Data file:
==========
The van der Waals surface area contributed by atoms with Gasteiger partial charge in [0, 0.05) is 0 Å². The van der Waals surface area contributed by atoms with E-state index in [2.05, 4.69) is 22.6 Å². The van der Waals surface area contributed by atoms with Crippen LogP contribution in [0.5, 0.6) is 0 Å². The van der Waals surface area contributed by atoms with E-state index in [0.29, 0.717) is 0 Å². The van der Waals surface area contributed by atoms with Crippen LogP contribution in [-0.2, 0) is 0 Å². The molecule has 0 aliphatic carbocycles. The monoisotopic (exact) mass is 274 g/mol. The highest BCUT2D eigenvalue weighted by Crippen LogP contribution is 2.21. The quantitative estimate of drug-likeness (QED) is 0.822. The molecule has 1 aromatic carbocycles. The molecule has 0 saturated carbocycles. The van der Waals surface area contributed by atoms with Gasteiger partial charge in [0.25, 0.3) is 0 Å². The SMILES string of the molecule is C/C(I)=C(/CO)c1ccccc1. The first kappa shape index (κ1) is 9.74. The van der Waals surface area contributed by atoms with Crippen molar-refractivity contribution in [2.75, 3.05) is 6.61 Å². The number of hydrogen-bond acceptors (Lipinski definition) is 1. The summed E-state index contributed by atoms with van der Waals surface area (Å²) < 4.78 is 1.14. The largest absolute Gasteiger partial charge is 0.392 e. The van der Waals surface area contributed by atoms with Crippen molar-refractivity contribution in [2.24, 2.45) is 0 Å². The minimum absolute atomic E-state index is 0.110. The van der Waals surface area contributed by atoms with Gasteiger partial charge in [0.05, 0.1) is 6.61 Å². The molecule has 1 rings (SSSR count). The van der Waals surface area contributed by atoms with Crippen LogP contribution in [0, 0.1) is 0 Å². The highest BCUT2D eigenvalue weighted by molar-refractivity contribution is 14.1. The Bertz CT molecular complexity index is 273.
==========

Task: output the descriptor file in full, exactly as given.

The van der Waals surface area contributed by atoms with Gasteiger partial charge in [0, 0.05) is 0 Å². The van der Waals surface area contributed by atoms with E-state index in [2.05, 4.69) is 22.6 Å². The van der Waals surface area contributed by atoms with Crippen LogP contribution in [0.5, 0.6) is 0 Å². The van der Waals surface area contributed by atoms with E-state index in [0.29, 0.717) is 0 Å². The van der Waals surface area contributed by atoms with Crippen LogP contribution in [-0.2, 0) is 0 Å². The molecule has 0 aliphatic carbocycles. The monoisotopic (exact) mass is 274 g/mol. The highest BCUT2D eigenvalue weighted by Crippen LogP contribution is 2.21. The quantitative estimate of drug-likeness (QED) is 0.822. The molecule has 1 aromatic carbocycles. The molecule has 0 saturated carbocycles. The van der Waals surface area contributed by atoms with Gasteiger partial charge in [0.25, 0.3) is 0 Å². The SMILES string of the molecule is C/C(I)=C(/CO)c1ccccc1. The first kappa shape index (κ1) is 9.74. The van der Waals surface area contributed by atoms with Crippen molar-refractivity contribution in [2.75, 3.05) is 6.61 Å². The number of hydrogen-bond acceptors (Lipinski definition) is 1. The summed E-state index contributed by atoms with van der Waals surface area (Å²) < 4.78 is 1.14. The largest absolute Gasteiger partial charge is 0.392 e. The van der Waals surface area contributed by atoms with Crippen molar-refractivity contribution in [2.24, 2.45) is 0 Å². The minimum absolute atomic E-state index is 0.110. The van der Waals surface area contributed by atoms with Gasteiger partial charge in [0.05, 0.1) is 6.61 Å². The molecule has 1 rings (SSSR count). The van der Waals surface area contributed by atoms with Crippen LogP contribution in [0, 0.1) is 0 Å². The highest BCUT2D eigenvalue weighted by molar-refractivity contribution is 14.1. The Bertz CT molecular complexity index is 273.